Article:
Have you tried new the Independent Digital Edition apps?

Bleacher Report

Daily Quiz
SPONSORED FEATURES
Independent Dating
and  

By clicking 'Search' you
are agreeing to our
Terms of Use.

Day In a Page

The Silk Roads that trace civilisation: Long before the West rose to power, Asian pathways were connecting peoples and places

The Silk Roads that trace civilisation

Long before the West rose to power, Asian pathways were connecting peoples and places
House of Lords: Outcry as donors, fixers and MPs caught up in expenses scandal are ennobled

The honours that shame Britain

Outcry as donors, fixers and MPs caught up in expenses scandal are ennobled
When it comes to street harassment, we need to talk about race

'When it comes to street harassment, we need to talk about race'

Why are black men living the stereotypes and why are we letting them get away with it?
International Tap Festival: Forget Fred Astaire and Ginger Rogers - this dancing is improvised, spontaneous and rhythmic

International Tap Festival comes to the UK

Forget Fred Astaire and Ginger Rogers - this dancing is improvised, spontaneous and rhythmic
War with Isis: Is Turkey's buffer zone in Syria a matter of self-defence – or just anti-Kurd?

Turkey's buffer zone in Syria: self-defence – or just anti-Kurd?

Ankara accused of exacerbating racial division by allowing Turkmen minority to cross the border
Doris Lessing: Acclaimed novelist was kept under MI5 observation for 18 years, newly released papers show

'A subversive brothel keeper and Communist'

Acclaimed novelist Doris Lessing was kept under MI5 observation for 18 years, newly released papers show
Big Blue Live: BBC's Springwatch offshoot swaps back gardens for California's Monterey Bay

BBC heads to the Californian coast

The Big Blue Live crew is preparing for the first of three episodes on Sunday night, filming from boats, planes and an aquarium studio
Austin Bidwell: The Victorian fraudster who shook the Bank of England with the most daring forgery the world had known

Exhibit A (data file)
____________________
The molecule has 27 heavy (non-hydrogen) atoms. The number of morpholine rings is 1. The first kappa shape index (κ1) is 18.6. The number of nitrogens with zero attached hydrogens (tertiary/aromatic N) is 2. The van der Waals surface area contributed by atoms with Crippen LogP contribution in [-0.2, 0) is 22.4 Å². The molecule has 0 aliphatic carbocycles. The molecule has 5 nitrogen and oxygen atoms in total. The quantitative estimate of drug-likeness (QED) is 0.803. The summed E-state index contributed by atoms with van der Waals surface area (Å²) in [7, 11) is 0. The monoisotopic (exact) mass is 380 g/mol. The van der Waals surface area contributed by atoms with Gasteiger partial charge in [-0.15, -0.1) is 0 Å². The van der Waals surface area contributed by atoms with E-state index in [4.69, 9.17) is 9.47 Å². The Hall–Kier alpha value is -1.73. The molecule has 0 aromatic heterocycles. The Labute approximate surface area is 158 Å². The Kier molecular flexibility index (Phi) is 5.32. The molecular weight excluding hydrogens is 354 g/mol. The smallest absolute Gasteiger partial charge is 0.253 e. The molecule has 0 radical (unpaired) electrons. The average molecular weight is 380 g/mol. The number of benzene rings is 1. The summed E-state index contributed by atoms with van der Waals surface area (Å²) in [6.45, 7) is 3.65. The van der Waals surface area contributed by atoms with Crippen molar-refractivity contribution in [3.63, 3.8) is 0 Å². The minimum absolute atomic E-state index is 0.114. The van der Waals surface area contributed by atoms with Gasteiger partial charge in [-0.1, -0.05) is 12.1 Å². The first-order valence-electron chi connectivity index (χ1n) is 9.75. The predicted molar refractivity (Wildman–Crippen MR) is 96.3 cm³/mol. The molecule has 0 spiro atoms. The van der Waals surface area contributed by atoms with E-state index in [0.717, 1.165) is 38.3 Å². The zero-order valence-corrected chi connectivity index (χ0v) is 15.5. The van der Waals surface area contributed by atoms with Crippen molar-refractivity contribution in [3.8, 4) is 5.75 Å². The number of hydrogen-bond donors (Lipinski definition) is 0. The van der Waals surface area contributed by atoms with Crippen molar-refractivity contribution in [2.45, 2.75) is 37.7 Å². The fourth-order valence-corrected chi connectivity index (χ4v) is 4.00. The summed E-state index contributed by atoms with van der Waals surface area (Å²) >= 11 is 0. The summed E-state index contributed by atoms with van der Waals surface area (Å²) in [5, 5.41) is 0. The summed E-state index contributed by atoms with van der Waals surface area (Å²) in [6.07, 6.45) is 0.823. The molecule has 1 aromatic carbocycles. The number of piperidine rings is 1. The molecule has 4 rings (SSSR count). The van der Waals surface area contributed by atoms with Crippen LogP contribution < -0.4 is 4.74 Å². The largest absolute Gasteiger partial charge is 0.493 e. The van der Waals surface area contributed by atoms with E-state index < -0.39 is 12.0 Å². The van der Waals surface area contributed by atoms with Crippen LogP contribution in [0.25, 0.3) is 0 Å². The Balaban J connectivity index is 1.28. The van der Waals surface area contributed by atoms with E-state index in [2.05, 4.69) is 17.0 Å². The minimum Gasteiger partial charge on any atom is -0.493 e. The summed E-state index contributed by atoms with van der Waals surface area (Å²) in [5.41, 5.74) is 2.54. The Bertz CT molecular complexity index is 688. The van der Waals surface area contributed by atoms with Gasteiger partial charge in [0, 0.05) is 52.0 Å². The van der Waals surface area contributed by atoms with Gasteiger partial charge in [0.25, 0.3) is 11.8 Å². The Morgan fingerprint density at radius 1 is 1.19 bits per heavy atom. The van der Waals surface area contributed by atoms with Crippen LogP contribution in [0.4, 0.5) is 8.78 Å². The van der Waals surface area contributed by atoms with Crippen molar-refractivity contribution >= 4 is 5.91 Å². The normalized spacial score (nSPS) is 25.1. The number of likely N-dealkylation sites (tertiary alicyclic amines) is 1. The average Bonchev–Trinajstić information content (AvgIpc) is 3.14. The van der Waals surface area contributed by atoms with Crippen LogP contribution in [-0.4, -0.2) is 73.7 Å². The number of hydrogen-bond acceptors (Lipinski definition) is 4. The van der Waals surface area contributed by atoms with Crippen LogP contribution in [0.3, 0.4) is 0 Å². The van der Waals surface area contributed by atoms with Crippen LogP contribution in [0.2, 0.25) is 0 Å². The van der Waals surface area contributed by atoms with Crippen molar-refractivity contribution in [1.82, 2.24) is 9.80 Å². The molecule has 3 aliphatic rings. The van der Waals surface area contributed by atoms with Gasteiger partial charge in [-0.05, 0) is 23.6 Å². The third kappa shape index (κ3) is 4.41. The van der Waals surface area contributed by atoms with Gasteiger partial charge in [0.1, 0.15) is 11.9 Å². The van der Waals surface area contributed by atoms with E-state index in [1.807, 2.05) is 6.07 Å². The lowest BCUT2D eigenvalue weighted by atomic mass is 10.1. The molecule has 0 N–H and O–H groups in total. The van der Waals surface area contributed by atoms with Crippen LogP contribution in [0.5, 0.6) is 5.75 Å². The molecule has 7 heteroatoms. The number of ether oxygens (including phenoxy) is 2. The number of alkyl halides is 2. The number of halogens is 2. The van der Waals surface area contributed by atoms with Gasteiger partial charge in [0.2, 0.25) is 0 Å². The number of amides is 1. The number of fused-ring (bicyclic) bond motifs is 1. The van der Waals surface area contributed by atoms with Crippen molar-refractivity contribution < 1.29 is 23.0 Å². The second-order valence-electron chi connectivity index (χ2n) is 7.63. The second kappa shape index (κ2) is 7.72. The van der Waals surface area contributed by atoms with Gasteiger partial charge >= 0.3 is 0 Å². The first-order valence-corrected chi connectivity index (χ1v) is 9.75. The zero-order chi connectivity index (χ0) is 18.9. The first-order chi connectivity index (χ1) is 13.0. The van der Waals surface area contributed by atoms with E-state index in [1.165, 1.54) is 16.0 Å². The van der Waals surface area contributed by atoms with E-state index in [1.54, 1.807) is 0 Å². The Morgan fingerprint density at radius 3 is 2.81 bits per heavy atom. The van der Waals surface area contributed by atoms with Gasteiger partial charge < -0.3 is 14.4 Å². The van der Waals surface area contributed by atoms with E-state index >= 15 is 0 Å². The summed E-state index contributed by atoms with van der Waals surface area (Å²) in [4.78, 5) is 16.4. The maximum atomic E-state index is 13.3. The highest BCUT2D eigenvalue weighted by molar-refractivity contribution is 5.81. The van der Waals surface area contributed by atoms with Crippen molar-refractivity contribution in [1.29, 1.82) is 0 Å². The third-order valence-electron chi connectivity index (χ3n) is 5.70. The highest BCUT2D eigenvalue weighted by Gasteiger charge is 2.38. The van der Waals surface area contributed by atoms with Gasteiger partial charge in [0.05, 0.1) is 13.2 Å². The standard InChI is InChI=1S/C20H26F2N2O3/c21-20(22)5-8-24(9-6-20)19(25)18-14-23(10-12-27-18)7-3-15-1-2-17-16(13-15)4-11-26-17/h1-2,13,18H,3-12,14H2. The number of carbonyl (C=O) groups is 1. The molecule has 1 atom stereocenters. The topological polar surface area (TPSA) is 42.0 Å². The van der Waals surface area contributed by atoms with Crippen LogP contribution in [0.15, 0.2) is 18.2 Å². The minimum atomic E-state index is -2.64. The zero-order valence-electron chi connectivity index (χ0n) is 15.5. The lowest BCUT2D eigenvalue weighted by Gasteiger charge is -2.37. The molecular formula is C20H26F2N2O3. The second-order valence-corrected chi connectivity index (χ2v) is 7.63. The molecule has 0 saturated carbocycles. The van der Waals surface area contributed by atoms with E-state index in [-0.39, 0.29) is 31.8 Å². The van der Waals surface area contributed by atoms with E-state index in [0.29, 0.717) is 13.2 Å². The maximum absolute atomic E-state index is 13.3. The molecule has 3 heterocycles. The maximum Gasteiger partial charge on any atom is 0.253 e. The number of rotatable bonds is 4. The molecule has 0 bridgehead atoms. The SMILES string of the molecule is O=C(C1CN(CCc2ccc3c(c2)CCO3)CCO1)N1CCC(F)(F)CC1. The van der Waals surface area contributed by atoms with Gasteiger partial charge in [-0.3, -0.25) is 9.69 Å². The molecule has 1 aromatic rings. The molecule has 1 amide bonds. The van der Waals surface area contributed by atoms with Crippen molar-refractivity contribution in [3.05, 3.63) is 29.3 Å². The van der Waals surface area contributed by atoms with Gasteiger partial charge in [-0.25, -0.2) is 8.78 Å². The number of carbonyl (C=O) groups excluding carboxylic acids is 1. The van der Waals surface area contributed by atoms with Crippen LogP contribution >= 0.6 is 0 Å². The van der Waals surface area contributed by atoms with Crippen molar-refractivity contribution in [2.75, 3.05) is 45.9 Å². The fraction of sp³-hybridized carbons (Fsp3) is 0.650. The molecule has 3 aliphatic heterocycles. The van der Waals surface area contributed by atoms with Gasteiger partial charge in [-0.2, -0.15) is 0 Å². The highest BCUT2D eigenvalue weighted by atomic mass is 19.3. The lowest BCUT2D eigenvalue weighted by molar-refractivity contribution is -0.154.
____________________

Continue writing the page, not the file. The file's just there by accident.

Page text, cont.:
Victorian fraudster who shook the Bank of England

Conman Austin Bidwell. was a heartless cad who carried out the most daring forgery the world had known
Car hacking scandal: Security designed to stop thieves hot-wiring almost every modern motor has been cracked

Car hacking scandal

Security designed to stop thieves hot-wiring almost every modern motor has been cracked
10 best placemats

Take your seat: 10 best placemats

Protect your table and dine in style with a bold new accessory
Ashes 2015: Alastair Cook not the only one to be caught in The Oval mindwarp

Cook not the only one to be caught in The Oval mindwarp

Aussie skipper Michael Clarke was lured into believing that what we witnessed at Edgbaston and Trent Bridge would continue in London, says Kevin Garside
Can Rafael Benitez get the best out of Gareth Bale at Real Madrid?

Can Benitez get the best out of Bale?

Back at the club he watched as a boy, the pressure is on Benitez to find a winning blend from Real's multiple talents. As La Liga begins, Pete Jenson asks if it will be enough to stop Barcelona
Athletics World Championships 2015: Beijing witnesses new stage in the Jessica Ennis-Hill and Katarina Johnson-Thompson heptathlon rivalry

Beijing witnesses new stage in the Jess and Kat rivalry

The last time the two British heptathletes competed, Ennis-Hill was on the way to Olympic gold and Johnson-Thompson was just a promising teenager. But a lot has happened in the following three years
Jeremy Corbyn: Joining a shrewd operator desperate for power as he visits the North East

Jeremy Corbyn interview: A shrewd operator desperate for power

His radical anti-austerity agenda has caught the imagination of the left and politically disaffected and set a staid Labour leadership election alight
Isis executes Palmyra antiquities chief: Defender of ancient city's past was killed for protecting its future

Isis executes Palmyra antiquities chief

Robert Fisk on the defender of the ancient city's past who was killed for protecting its future